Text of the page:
May 19, 2015 •
Georgia Special Election Set for State House District 24
The Office of the Secretary of State has given notice of a special election for state House District 24. The election will be held on June 16, 2015, with a runoff election on July 14, 2015, if needed. The vacancy […]
The Office of the Secretary of State has given notice of a special election for state House District 24.
The election will be held on June 16, 2015, with a runoff election on July 14, 2015, if needed.
The vacancy was created by the May 11 resignation of Mark Hamilton, who announced plans to accept a private sector job in Tennessee.
April 17, 2015 •
Deadline Extended for Illinois Lobbyist Expenditure Reports
The Illinois Secretary of State Index Department has extended the filing deadline for the Lobbyist Expenditure Report covering the period of April 1 to April 15, 2015. Due to an ongoing service issue on the website, the Lobbyist Registration and […]
The Illinois Secretary of State Index Department has extended the filing deadline for the Lobbyist Expenditure Report covering the period of April 1 to April 15, 2015.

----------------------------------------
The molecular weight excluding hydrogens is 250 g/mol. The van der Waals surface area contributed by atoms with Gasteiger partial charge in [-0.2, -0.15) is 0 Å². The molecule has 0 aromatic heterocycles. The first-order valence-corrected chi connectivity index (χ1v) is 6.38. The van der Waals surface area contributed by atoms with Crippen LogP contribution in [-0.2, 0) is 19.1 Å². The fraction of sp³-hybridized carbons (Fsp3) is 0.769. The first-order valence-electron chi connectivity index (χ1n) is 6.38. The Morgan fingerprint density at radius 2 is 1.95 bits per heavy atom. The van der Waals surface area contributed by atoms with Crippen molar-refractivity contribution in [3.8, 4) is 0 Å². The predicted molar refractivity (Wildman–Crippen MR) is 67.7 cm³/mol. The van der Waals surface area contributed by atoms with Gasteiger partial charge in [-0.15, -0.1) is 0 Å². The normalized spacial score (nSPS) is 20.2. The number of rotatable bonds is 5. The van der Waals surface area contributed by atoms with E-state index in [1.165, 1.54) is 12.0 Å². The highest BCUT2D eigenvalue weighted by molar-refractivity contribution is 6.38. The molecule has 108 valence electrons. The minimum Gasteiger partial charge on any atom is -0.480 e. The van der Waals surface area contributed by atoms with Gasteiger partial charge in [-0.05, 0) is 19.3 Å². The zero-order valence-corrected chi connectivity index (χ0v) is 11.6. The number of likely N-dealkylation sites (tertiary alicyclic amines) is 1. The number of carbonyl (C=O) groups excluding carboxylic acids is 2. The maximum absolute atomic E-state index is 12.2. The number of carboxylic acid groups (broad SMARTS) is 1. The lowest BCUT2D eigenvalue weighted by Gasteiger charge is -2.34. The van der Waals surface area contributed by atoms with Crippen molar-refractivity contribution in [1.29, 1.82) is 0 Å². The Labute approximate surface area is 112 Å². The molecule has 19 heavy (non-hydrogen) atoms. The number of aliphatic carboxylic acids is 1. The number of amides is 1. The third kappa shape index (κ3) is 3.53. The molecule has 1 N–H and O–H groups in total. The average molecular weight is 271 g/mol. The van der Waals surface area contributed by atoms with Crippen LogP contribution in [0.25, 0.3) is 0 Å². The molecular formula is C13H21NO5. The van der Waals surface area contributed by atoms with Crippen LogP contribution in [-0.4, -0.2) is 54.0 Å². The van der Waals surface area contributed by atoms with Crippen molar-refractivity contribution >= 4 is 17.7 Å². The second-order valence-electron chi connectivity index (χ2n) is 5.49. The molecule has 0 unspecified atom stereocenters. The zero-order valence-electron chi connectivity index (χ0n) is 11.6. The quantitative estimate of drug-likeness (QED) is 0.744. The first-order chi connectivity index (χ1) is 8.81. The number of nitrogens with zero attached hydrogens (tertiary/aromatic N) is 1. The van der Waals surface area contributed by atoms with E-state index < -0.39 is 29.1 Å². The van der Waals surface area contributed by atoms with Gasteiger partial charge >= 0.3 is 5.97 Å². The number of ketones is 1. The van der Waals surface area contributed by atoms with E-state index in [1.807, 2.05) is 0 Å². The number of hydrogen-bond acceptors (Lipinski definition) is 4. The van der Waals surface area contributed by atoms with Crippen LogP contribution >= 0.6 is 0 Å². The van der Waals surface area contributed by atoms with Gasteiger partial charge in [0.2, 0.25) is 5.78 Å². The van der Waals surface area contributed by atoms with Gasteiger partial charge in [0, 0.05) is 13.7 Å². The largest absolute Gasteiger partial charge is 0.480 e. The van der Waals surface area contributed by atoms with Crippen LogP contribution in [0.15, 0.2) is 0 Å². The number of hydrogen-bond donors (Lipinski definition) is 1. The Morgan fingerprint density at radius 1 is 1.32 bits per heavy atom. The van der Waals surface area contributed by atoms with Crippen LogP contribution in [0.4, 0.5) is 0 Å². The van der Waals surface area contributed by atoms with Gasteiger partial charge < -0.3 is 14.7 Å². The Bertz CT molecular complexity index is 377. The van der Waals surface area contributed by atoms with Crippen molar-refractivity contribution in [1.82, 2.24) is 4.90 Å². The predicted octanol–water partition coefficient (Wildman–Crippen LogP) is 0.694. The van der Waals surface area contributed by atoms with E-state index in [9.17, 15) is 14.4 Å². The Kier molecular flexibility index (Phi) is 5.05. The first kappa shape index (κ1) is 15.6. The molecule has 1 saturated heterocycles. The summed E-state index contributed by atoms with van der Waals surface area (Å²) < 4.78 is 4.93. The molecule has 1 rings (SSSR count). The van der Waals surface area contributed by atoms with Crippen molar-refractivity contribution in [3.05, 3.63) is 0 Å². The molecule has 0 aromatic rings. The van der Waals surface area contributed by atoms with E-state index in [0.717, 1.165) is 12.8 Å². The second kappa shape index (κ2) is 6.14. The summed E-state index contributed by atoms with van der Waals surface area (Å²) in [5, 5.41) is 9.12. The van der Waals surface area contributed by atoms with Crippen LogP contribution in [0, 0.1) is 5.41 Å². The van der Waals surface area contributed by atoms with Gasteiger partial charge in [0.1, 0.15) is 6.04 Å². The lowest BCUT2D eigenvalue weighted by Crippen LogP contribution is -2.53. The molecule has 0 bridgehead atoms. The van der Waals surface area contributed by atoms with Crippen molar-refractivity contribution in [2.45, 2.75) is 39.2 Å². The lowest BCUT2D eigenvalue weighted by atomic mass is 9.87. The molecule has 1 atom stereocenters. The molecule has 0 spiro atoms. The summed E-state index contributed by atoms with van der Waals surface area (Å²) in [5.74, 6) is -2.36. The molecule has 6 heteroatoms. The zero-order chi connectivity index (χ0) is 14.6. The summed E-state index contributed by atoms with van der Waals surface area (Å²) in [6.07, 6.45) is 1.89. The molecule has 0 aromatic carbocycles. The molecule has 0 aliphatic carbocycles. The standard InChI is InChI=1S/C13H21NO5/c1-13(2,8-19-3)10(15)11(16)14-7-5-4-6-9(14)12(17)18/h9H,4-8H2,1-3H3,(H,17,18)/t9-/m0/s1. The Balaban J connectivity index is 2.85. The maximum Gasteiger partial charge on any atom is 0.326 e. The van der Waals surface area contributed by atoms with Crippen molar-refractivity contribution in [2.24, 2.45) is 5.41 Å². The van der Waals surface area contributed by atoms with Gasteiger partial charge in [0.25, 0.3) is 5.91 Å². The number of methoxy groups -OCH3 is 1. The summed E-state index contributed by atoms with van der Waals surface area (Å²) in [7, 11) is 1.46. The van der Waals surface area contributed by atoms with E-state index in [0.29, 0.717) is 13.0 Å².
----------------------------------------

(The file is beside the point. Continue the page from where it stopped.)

Due to an ongoing service issue on the website, the Lobbyist Registration and Reporting System has been inaccessible to some users.
The April 20 deadline has been extended to April 22, 2015, at 11:59 p.m.
March 3, 2015 •
Recommendations Made to Change RI Lobbying Laws
Rhode Island Secretary of State Nellie M. Gorbea’s transition committee has issued recommendations “to improve the public’s perception of their government.” In the committee’s report, they endorse the creation of a lobbying task force to “guide efforts to strengthen, simplify […]
Rhode Island Secretary of State Nellie M. Gorbea’s transition committee has issued recommendations “to improve the public’s perception of their government.”
In the committee’s report, they endorse the creation of a lobbying task force to “guide efforts to strengthen, simplify and clarify Rhode Island’s lobbying law.” Calling the current lobbying laws antiquated, the committee recommends increasing both the fines for violations and the fees for registration. The report argues the increases “will help incentivize lobbyists to be compliant” with the state’s laws. Other recommendations include overhauling the Lobby Tracker reporting system, more “robust” education about the lobbying laws, and increased oversight of lobbyists.
The report makes other policy suggestions unrelated to lobbying, such as reviewing the photo ID requirement at polling places for its possible impact on suppressing voter turnout.
January 16, 2013 •
Missouri Secretary of State Curbs Lobbyist Gifts to Staff